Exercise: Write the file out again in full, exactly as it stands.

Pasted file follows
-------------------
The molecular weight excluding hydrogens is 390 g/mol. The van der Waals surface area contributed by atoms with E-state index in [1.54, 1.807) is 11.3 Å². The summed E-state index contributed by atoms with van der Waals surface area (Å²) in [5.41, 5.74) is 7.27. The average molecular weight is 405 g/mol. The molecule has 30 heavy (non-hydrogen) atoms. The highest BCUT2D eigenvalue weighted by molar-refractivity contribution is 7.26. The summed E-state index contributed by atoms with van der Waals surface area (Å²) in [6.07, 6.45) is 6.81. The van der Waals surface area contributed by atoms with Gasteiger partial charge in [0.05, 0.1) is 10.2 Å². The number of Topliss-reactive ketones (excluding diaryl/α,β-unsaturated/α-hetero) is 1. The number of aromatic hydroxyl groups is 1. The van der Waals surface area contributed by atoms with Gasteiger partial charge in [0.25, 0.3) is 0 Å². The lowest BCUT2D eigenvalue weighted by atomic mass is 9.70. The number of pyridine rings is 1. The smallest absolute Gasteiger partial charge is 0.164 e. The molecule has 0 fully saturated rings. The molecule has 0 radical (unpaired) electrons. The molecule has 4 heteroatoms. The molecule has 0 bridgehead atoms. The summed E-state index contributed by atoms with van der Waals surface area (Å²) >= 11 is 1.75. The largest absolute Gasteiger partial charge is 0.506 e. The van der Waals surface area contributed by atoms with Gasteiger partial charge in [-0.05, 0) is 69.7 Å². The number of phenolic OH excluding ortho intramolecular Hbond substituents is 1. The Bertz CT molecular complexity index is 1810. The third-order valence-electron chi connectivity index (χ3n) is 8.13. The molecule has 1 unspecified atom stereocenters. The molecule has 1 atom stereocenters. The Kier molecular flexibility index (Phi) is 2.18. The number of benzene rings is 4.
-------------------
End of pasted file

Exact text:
The molecular weight excluding hydrogens is 390 g/mol. The van der Waals surface area contributed by atoms with E-state index in [1.54, 1.807) is 11.3 Å². The summed E-state index contributed by atoms with van der Waals surface area (Å²) in [5.41, 5.74) is 7.27. The average molecular weight is 405 g/mol. The molecule has 30 heavy (non-hydrogen) atoms. The highest BCUT2D eigenvalue weighted by molar-refractivity contribution is 7.26. The summed E-state index contributed by atoms with van der Waals surface area (Å²) in [6.07, 6.45) is 6.81. The van der Waals surface area contributed by atoms with Gasteiger partial charge in [0.05, 0.1) is 10.2 Å². The number of Topliss-reactive ketones (excluding diaryl/α,β-unsaturated/α-hetero) is 1. The number of aromatic hydroxyl groups is 1. The van der Waals surface area contributed by atoms with Gasteiger partial charge in [0.25, 0.3) is 0 Å². The lowest BCUT2D eigenvalue weighted by atomic mass is 9.70. The number of pyridine rings is 1. The smallest absolute Gasteiger partial charge is 0.164 e. The molecule has 0 fully saturated rings. The molecule has 0 radical (unpaired) electrons. The molecule has 4 heteroatoms. The molecule has 0 bridgehead atoms. The summed E-state index contributed by atoms with van der Waals surface area (Å²) >= 11 is 1.75. The largest absolute Gasteiger partial charge is 0.506 e. The van der Waals surface area contributed by atoms with Gasteiger partial charge in [-0.05, 0) is 69.7 Å². The number of phenolic OH excluding ortho intramolecular Hbond substituents is 1. The Bertz CT molecular complexity index is 1810. The third-order valence-electron chi connectivity index (χ3n) is 8.13. The molecule has 1 unspecified atom stereocenters. The molecule has 1 atom stereocenters. The Kier molecular flexibility index (Phi) is 2.18. The number of benzene rings is 4.